The one real criticism I have with the gameplay in Faces of War is the AI; to explain why, I would like to describe my first hand account of the loss of my beloved squadron. I’ll set the scene. A Sherman tank near a gun emplacement with some troops wandering around is in the distance. My squad, the hard-nuts they are, are fully equipped with the variety of guns and grenades needed to dispose of this hazard.
OK, so I’m navigating my way through the abundance of debris that is lying around on the floor. Oh god, I’ve been spotted. I’m clicking to run my troops to cover whilst they get pulverized by shells and gun fire. Oh dear, nope, they’ve for some reason unbeknown to me, decided to drop to floor and crawl to cover and one of my units has just stopped entirely as it can’t find a route through the rubble to safety.
I give up and begin to tell them to attack in a vain attempt to rescue the situation. Oh what’s this? My sniper has moved out of cover to attack at close range for that extra accuracy and my bazooka man, for some reason, thinks it’s wise to attack the infantry rather than the Sherman tank. Excellent. Now, what’s this? Oh that’s right, my units have decided to stop firing and run right up next to the enemy for a bit of hand to hand combat – with grenades…
Although a slight exaggeration, the variety of problems addressed did occur quite regularly throughout the campaign but, in fairness, to counterbalance the rather reckless nature of the AI “direct control” can be used. This feature was used in the previous game and worked a treat, providing a new innovative playing style. Unfortunately, it does not work as well with Faces of War and although enjoyable, you lose the ability to jump obstacles and loot bodies which is essential to succeed in the game.
Thankfully, at least some of these issues have been addressed in the 1.0.4 patch, which has rather better AI!
In addition, you lack squad control commands when in direct control and therefore you have to either keep holding down the ctrl key or repeatedly bash the end key to switch in and out of direct control as you manoeuvre your squad. This I found complicated matters too much and essentially, rendering the direct control pretty useless.
Faces of War is aesthetically pleasing, a big step up from its predecessor, Soldiers. The cityscapes that you fight in are rich in detail; streets are littered with rubble, bits of furniture and civilian cars. The vehicles and units are well designed with smooth, accurate textures and realistic equipment. The animation is also faultless and works well when units enter vehicles and gun emplacements. All these elements combined really brings the battlefield to life and at points, even with the slightly reckless decisions my units seemed to make, I found myself totally absorbed. It's no Company of Heroes, but it's not a world away.
Another impressive factor of the game is the physics engine. I revelled in the fact that I could watch mortar shells deliver a deadly blow to my squad and witness units go flying through the air with helmets and rifles cart-wheeling off into the distance. Demolishing buildings with rockets and tanks was a thrilling experience and gave the same great sense of realism.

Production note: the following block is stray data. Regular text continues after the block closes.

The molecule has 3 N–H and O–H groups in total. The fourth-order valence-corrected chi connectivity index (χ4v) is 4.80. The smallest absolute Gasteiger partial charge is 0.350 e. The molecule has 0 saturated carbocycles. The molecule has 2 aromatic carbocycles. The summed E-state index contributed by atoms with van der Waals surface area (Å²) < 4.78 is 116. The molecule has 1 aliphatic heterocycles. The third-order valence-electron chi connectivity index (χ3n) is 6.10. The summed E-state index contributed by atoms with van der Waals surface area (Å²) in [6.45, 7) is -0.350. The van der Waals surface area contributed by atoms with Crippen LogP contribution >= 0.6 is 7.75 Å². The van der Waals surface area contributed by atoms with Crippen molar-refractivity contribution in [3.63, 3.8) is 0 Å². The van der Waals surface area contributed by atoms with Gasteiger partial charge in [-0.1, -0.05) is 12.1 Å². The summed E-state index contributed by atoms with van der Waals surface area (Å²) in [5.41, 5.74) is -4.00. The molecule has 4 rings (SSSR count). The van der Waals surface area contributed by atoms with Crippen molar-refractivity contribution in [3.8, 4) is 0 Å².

Although the impressive graphics and physics engine brings the game to life, it is a bit of a poison chalice. The game suffers from regular framerate drops similar to that of Soldiers and when the physics effects begin to pile up, it can cause the game to slow down quite severely, even with an impressive system. There was a patch out on Friday to fix the frame rate issues, but we haven't had a chance to test that comprehensively!
Every person that helped with the sound should be lined up and shot, preferably by one of my dodgy soldiers who'd probably fluff it up and put a bullet in their nether regions leaving them writhing in agony. The voice work is just horrible because of inconsistent accents and units from Russia, Germany and Britain all sounding shadily similar. There are frequent and blatant mistakes in the text and dialogue. The only upside is that some sound effects can add to the action and allow a player to truly immerse themselves in the given scenario. However, this will probably happen very infrequently. Although being a criticism, I found it more amusing than irritating and you will have a good chuckle to yourself at all the mission briefings.
I didn’t venture too deeply into the multiplayer but I did find my small experience relatively satisfying. The co-operative play is by far the best part, whereby you can play through whole missions together completing tasks. Additionally, your usual stack of traditional multiplayer modes are available including deathmatch and king of the hill and the most novel, Chicken Run, where you compete to collect the most chickens. Er, what?
I have almost avoided mentioning the rather supendous Company of Heroes throughout this review as I didn’t particularly want to compare it against Faces of War, since I believe the games are quite different. I am well aware that Company of Heroes is remarkable and should be the rule by now. However, I think that Faces of War suffers severely from being in Company of Heroes’ shadow and shouldn’t as they are very different games.
In saying that, though, there are plenty of criticisms about Faces of War, such as aggravating AI, framerate drops and system slow down. However, on the whole, it can be rather enjoyable when things are going your way. It is quite unique in terms of playing style and does differ from your old-school classic WW2 RTS.